Summary: A sermon on Romans 13:1-7 talking about the responsibility of government toward their citizens and talking about the responsibility of citizens toward their government (Material and seed thoughts from Dr. Jack Cottrell's commentary on Romans)


The origin of Uncle Sam probably began in 1812, when Samuel Wilson was a meat packer who provided meat to the US Army. The meat shipments were stamped with the initials, U.S. Someone joked that the initials stood for “Uncle Sam”. This joke eventually led to the idea of Uncle Sam symbolizing the United States government.


This passage of Scripture is relevant to this past week when we celebrated our nation’s independence day. The main point seems to be “conscientious citizenship, painstaking patriotism.” But there is another side to this coin. While stating the citizens’ responsibility toward government, Paul gives us valuable information about the government’s responsibility toward its citizens. This passage presents the clearest biblical teaching concerning the God given origin and God intended purpose of human government.

Romans 1-11 Paul talks about the gospel of grace. Beginning in Romans 12 he tells us how we should live because of the gospel of grace. Read Romans 12:1, 2, NIV.

Submission to authority is simply one aspect of God’s will for us. We are told to submit in the home, in the church, in our jobs and also to the government. God’s will for Christians includes not just specific Christian duties (talking about those over the past several weeks) but also the laws of the Creator that apply to all human beings as his creatures.

Last week we talked about evil. The Lord deals with evil in two ways in our day. With one hand, God holds the cross of grace and in the other he holds the sword of his wrath. God is not using these instruments directly. God has placed them into the hands of his two main representatives: church of Christ on earth wields the cross of grace, and human governments wield the sword of his wrath.

As individual Christians and as a church, we need to live out the instructions in Romans 12:17-21. Let’s be clear about this. It is okay to want justice to be done- by the government. Some evildoers respond to acts of kindness and good will. They repent and stop doing their evil because of the grace shown to them. However, other people do not respond in this way. The only thing they respond to is a good butt whipping. Evildoers are not free to do all the harm they please, without restraint and without fear of any kind of punishment. While we are not allowed to take vengeance against those who do us wrong, God has established civil government to be his agent to see that such vengeance is carried out.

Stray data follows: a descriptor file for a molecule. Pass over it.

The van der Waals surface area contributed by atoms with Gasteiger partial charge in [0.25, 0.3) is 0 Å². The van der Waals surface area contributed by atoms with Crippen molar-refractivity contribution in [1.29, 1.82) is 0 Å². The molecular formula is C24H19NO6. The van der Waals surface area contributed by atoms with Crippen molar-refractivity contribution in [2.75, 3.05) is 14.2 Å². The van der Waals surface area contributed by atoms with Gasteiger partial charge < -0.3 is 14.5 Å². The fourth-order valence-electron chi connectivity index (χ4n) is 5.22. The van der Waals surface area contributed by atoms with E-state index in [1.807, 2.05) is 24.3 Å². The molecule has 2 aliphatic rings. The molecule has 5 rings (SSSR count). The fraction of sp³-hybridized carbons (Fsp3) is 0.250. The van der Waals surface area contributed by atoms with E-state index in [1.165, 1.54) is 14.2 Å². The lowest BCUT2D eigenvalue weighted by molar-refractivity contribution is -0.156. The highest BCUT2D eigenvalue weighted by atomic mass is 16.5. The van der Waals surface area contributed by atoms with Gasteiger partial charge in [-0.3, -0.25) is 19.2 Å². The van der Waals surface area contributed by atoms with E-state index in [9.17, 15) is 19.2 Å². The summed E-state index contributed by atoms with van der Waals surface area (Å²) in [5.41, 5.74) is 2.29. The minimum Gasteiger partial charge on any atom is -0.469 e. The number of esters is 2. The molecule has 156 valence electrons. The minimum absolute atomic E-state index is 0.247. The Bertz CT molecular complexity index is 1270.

Thesis: Let’s talk about the responsibility of government toward its citizens and then talk about the responsibility of citizens toward their government.

For instances:

Responsibility of government toward its citizens

The purpose of government is to uphold moral laws. Does this in 4 ways:

To stop evil behavior by the fear of punishment. “But if you do wrong, be afraid, for he does not bear the sword for nothing. He is God’s servant, an agent of wrath to bring punishment on the wrongdoer.” Romans 13:4, NIV.

To apply God’s wrath and vengeance to evil doers. 3 times mentioned as God’s servant. Is it okay for Christians to serve in the government? God’s servant. Who better than a Christian!

To praise law abiding citizens. “For rulers hold no terror for those who do right, but for those who do wrong. Do you want to be free from fear of the one in authority? Then do what is right and he will commend you.” Romans 13:3, NIV.

To do good for all citizens. “For he is God’s servant to do you good.” Romans 13:4. “To serve and protect” is good for police but also all government. The Message paraphrase says this in vs. 4: The police aren’t there just to be admired in their uniforms. God also has an interest in keeping order, and he uses them to do it.

But more precisely what does mean for government to do “good?”

“I urge, then, first of all, that requests, prayers, intercession and thanksgiving be made for everyone-- for kings and all those in authority, that we may live peaceful and quiet lives in all godliness and holiness. This is good, and pleases God our Savior, who wants all men to be saved and to come to a knowledge of the truth.” 1 Timothy 2:1-4, NIV.

That we may lead peaceful and quiet lives. Vs. 2

That we may pursue godliness and holiness. Vs. 2

That we may be free to share the gospel and the truth of God’s Word. Vs. 4

Summarize the God ordained purpose of government in 3 words:

1. Protecting the rights of all citizens, the rights involved in living a peaceful and quiet life.

2. Preventing evil doers from violating other citizen’s rights. By what means?

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